The Labour coalition plan five years late

24th October 2001

A FEW Saturdays ago I sat down around lunchtime to have a bite. I switched on the telly to have a quick look and was confronted by the Labour Party annual conference.

Usually enough to put you off your food, I reached for the remote control. Before I could get to the button I noticed a chap on the podium making an impassioned speech. I nearly fell off the seat.

Irish politics and passion!

These things never happen together these days so I had to listen to what the bloke was saying. He was opposed to the Labour Party going into coalition with Fianna Fail. He was followed by big-wigs from the top table urging delegates to leave the matter open. The big-wigs got their way.

Now I’ve got a definite view on Labour and coalition. I think that for the past five years the Labour Party has betrayed their voters and the wider national interest by opting out of coalition with Fianna Fail.

Instead of a centre-left Government, we have been saddled with a centre-right Government completely unrepresentative of the broad opinion in Irish society, influenced by a few rampant right-wing, free market ideologues.

At a time of the greatest financial prowess in the history of the state, Ireland is among the lowest public sector spenders in the developed world, leading to the shambles we have in the health sector, a massive crisis in housing and complete chaos in transport.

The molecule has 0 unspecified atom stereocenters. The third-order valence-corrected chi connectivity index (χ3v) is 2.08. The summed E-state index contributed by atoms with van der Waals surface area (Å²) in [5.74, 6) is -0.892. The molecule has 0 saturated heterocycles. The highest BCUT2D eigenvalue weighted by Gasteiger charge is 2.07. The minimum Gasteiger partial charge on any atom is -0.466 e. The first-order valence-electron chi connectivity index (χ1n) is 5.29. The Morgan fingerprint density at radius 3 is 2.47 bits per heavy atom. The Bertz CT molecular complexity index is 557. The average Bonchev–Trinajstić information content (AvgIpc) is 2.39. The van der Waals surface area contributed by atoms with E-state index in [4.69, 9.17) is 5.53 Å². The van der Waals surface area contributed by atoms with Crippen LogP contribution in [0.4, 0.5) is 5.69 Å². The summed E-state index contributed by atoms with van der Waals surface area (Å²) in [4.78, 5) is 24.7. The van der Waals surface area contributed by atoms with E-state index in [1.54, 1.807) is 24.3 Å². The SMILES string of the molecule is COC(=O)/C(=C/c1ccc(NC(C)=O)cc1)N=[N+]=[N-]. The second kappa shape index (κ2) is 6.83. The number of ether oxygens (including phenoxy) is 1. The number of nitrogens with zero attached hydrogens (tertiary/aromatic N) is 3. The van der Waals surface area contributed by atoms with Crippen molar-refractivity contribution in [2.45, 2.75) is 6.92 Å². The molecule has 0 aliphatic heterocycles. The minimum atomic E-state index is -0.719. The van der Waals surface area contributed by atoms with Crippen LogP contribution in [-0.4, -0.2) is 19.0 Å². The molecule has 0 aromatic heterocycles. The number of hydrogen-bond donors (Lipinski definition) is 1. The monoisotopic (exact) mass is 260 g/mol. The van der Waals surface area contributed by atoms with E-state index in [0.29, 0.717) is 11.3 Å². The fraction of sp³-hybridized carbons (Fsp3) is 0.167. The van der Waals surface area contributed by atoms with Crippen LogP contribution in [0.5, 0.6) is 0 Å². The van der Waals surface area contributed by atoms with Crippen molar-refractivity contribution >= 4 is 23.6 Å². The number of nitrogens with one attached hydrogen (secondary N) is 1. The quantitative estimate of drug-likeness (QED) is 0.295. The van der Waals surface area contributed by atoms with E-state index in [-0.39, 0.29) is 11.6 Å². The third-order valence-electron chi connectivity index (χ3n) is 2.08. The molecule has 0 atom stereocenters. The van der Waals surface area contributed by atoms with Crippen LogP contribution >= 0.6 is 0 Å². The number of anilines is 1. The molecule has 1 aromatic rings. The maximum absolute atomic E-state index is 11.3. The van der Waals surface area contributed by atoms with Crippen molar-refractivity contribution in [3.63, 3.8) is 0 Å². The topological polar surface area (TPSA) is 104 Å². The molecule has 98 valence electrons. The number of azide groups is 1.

Let’s be clear about this – this is Labour’s fault. They practically handed over Government to the PDs. This bunch of fruitcakes now have more influence than the whole of the backbench Fianna Fail, Fine Gael and Labour put together.

Of course, Labour didn’t refuse to go into coalition with Fianna Fail. They weren’t asked.

They weren’t asked because they (purest of pure) were not going to be seen hanging about with them. The heavy middle class influence in Labour didn’t want to be seen with the populist Soldiers of Destiny.

They blamed Dick Spring for going into coalition with Fianna Fail. I blame him for pulling out when there was absolutely no need.

I wonder how many people now can remember why Labour pulled the rug on Fianna Fail. What, exactly, was Albert supposed to have done wrong?

The anti-coalition faction of the Labour Party have had five long years free of Fianna Fail. Five years with their petty dislikes intact. I hope they enjoyed those years.

Because their petty dislikes are not the only things they have intact. All the policies and plans of the Labour Party are also intact, unsullied by any chance to put them into practice.

Now when the budget surpluses are over Labour are toying with the possibility of doing business with Fianna Fail again. But only if they are good boys, you know. Meanwhile, Fianna Fail regularly rate over 50% in the opinion polls. It’s ridiculous.

Let’s get real. There is no chance of Fine Gael and Labour winning enough seats to form the next Government. If the Labour Party wants to get into power, there is a simple way to do so.

Ironically, ideologically speaking Fianna Fail is the closest to Labour when it comes to social policy. If Labour wants its policies implemented then it is pushing an open door with Fianna Fail.

It’s a chance to actually get something done. Labour should take it.